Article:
National Seniors Australia says the budget announcement of 23,000 home care packages is a start but spread out over four years barely addresses the waiting list of almost 100,000 people.
The country’s peak consumer organisation for older Australians was also hoping for more measures to address the failures from the aged care sector as exposed by the Royal Commission into Aged Care, Quality and Safety.
National Seniors Chief Advocate Ian Henschke says the budget is a missed opportunity to address the home care waiting list.
“The government’s announcement of an additional 23,000 packages over four years means fewer than an extra 6,000 people a year will get a home care package,” Mr Henschke said.
“The waiting list has been described by our very own CEO, Professor John McCallum as a ‘running sore’ and this announcement is a band aid which barely covers the wound.”
Mr Henschke also says the budget is disappointing in failing to solve the systemic problems in residential aged care.
“Creating more training for aged care staff and providers is a good start but we don’t know how many employees will benefit from the $11.3 million announcement.”
“What we were hoping to see were more measures to make aged care providers more accountable.”
While welcoming the two payments of $250 to aged pensioners and Commonwealth Senior Health Card holders, Mr Henschke says the pension remains too low to live on especially for those paying rent.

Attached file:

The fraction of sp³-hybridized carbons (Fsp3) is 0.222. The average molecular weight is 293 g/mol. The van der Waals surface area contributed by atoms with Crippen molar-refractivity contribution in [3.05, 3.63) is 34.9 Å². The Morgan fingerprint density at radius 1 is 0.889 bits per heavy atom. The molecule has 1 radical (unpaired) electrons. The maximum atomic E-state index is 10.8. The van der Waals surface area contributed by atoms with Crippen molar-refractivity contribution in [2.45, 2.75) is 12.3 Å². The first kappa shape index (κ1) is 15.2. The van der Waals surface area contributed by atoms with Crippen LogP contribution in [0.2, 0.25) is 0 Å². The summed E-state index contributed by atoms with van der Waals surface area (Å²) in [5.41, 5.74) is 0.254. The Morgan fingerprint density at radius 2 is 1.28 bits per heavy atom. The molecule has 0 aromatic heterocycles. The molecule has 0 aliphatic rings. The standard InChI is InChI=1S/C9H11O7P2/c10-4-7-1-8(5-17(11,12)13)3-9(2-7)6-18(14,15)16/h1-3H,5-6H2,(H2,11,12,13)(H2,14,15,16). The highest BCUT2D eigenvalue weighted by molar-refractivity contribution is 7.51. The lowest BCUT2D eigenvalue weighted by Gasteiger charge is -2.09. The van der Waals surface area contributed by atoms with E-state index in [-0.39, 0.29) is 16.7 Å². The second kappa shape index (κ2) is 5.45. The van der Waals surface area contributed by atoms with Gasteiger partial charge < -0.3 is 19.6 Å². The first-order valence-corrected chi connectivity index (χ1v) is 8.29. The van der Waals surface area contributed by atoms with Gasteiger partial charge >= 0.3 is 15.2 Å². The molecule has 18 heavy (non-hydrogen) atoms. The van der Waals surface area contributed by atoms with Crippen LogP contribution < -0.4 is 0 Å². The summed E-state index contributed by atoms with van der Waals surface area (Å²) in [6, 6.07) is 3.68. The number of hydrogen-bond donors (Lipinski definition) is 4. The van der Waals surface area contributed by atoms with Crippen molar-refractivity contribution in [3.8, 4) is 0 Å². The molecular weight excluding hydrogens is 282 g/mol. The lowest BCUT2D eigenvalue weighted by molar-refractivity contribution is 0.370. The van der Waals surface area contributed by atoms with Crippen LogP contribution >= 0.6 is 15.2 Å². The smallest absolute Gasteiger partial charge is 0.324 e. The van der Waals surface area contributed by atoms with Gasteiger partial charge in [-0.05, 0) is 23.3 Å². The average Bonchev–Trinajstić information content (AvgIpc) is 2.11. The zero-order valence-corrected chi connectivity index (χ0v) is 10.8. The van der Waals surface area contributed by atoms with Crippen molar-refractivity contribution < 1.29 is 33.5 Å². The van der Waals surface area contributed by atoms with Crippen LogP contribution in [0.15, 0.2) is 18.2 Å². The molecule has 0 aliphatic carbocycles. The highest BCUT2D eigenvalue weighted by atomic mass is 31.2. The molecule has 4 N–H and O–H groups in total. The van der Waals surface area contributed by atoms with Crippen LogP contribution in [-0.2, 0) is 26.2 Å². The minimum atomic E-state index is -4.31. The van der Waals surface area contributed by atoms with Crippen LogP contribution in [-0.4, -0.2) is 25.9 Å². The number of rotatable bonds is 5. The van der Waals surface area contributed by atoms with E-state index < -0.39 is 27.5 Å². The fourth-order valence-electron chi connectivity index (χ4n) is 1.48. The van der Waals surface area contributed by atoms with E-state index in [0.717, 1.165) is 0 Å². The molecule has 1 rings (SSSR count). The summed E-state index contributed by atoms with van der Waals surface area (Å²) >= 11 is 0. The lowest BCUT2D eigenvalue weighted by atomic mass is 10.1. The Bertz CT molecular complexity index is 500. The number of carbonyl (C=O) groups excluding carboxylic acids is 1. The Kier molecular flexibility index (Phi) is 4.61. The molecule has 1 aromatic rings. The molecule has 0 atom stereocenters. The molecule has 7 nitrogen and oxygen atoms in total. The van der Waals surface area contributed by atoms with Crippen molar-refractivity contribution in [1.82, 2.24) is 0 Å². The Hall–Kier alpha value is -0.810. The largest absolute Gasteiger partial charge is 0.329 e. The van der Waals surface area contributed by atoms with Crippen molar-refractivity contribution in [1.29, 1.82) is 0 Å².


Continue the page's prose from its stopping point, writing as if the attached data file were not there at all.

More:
“In our budget submission we called for an increase in Commonwealth Rent Assistance (CRA), sadly this has been ignored.
“So too was our campaign to have the Pension Loan Scheme (PLS) interest rate of 4.5% lowered,” Mr Henschke said.
“This is a missed opportunity to help older Australian access their home equity to help have a better life, stimulate the economy and assist in paying for their own care.”
Acknowledging the earlier cuts to deeming rates (used to deem what a pensioner earns on their savings), Mr Henschke expressed disappointment that the upper deeming rate of 2.25% remains.
“All we got tonight was just a re announcement of the earlier measures to bring down the upper rate, but no one I know is getting a savings return of 2.25%.”
Many self-funded retirees will benefit from the two bonus payments totalling $500 if they are Commonwealth Seniors Health Card holders and they will also continue to benefit from the halving of the superannuation draw down rate for this financial year.
“We welcomed the reduction of the superannuation draw down rate earlier in the year,” Mr Henschke said.
“What we’d like to see now, is the government’s response to the Retirement Income Review which was called to address systemic problems in the retirement income system which have now been exposed by COVID-19.”
Ian Henschke is available for comment.